The entire format of the Book of Deuteronomy is that of both an ancient treaty and an ancient marriage contract. In this book, Moses took all the various facets of the three earlier books and presented them in the form of an ancient marriage contract. In this book we find the marriage contract signed between Israel and God whereby Israel becomes the Wife of Jehovah.
There are key passages that demonstrate how the Book of Deuteronomy fits into the scheme of a marriage contract. The first passage is found in Deuteronomy 5:1-3, which declares that God entered into a covenant with His people Israel at Mount Sinai. As it will be seen later in the study, the Jewish prophets always viewed this covenant-relationship as a marriage contract. In Deuteronomy 6:10-15, God announces His jealousy over His Wife, Israel:
You shall fear Jehovah your God; and him shall you serve, and shall swear by his name. You shall not go after other gods, of the gods of the peoples that are round about you; for Jehovah your God in the midst of you is a jealous God; lest the anger of Jehovah your God be kindled against you, and he destroy you from off the face of the earth (Deuteronomy 6:13-15).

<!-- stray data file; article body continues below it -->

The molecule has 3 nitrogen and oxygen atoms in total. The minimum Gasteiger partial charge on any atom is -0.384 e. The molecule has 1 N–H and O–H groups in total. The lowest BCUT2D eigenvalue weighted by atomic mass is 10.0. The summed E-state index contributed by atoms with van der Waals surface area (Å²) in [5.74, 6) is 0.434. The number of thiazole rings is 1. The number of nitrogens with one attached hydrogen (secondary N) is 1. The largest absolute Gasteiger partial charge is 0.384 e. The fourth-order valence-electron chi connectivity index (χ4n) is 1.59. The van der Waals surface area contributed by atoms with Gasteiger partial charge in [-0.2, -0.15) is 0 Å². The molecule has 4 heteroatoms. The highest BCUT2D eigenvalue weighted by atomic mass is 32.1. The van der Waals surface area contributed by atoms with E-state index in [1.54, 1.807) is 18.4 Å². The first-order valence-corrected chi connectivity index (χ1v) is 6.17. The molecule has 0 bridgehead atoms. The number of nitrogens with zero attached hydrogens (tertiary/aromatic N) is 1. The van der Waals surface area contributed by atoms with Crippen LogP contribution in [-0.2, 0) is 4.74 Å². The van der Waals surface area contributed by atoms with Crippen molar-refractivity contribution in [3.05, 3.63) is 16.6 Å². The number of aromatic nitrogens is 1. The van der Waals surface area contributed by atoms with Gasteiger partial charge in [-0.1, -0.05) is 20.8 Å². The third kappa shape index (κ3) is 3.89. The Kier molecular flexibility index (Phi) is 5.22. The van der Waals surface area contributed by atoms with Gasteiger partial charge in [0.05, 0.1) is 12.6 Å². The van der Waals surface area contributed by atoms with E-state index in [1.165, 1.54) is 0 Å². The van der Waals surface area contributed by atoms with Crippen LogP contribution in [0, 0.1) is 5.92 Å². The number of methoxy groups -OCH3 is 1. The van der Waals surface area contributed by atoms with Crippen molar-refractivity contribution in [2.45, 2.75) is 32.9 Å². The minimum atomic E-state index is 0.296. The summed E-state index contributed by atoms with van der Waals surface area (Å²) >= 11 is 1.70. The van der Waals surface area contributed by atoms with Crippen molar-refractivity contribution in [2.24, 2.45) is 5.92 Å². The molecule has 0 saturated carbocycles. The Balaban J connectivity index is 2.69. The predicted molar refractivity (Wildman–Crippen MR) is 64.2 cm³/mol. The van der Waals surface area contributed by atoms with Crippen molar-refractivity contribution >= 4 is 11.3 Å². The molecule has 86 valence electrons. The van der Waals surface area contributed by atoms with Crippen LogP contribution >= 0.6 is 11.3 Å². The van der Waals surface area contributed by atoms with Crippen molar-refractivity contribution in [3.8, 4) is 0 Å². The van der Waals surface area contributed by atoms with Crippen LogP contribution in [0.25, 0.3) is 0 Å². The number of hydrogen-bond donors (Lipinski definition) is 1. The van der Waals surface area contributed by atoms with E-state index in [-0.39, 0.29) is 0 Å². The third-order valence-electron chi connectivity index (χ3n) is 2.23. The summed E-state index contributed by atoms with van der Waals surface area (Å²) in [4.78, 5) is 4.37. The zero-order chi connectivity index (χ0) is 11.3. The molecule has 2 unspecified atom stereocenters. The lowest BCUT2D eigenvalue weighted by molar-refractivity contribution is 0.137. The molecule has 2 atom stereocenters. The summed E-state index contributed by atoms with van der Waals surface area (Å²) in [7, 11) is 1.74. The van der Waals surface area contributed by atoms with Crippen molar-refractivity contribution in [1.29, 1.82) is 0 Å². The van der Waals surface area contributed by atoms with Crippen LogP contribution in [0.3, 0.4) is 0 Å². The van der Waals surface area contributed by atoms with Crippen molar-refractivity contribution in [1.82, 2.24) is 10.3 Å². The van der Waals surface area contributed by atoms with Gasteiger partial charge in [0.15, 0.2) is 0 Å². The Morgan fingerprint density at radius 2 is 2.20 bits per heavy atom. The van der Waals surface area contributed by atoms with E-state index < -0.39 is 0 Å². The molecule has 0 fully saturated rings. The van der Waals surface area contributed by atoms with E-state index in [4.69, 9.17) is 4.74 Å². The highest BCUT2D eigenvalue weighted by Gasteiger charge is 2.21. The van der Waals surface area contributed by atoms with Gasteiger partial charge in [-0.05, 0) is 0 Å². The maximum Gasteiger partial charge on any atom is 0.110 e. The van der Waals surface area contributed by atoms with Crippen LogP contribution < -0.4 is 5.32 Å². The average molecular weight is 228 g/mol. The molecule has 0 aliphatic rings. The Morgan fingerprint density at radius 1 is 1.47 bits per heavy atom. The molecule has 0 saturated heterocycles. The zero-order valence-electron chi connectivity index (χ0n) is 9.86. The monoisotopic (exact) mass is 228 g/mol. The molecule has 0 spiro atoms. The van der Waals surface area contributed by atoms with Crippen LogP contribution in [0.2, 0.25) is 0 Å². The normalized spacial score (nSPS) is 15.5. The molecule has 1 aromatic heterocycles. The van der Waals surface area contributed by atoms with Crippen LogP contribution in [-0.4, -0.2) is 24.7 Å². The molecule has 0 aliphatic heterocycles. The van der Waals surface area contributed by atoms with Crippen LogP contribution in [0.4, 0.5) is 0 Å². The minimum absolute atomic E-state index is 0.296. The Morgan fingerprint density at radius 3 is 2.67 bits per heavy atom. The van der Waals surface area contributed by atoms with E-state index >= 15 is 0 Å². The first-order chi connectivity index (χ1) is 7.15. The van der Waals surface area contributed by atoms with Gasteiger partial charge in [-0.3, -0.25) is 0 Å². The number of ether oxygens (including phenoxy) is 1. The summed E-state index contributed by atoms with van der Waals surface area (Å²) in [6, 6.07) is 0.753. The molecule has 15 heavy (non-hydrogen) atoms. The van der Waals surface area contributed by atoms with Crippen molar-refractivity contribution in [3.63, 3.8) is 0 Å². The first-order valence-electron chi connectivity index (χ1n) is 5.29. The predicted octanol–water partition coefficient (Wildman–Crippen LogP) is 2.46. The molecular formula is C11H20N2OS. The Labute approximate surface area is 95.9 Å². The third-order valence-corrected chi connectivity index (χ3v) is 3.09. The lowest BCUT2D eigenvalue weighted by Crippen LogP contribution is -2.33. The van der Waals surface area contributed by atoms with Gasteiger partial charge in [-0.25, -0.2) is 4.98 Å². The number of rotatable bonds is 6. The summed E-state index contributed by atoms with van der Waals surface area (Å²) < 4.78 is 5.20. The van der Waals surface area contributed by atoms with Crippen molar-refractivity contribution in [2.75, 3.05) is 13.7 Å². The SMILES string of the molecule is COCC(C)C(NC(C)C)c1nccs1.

In this passage, Israel is warned against committing adultery through the worship of other gods because God’s burning jealousy will be kindled against her and will eventually cause her expulsion out of the Land.
Ezekiel is one example of the Jewish prophets who viewed this covenant-relationship as a marriage contract:
Now when I passed by you, and looked upon you, behold, your time was the time of love; and I spread my skirt over you, and covered your nakedness: yea, I swore unto you, and entered into a covenant with you, says the Lord Jehovah, and you became mine (Ezekiel 16:8).
Stage Two - The Great Adultery:
Several Old Testament prophets described Israel’s great adultery. Jeremiah 3:1-5 shows Israel being guilty of playing the harlot with many lovers and in verse 3:20 Israel is compared to a wife who has turned away from her husband. Israel was a wife guilty of adultery:
Surely, as a wife treacherously departs from her husband, So have you dealt treacherously with Me, O house of Israel, says Jehovah.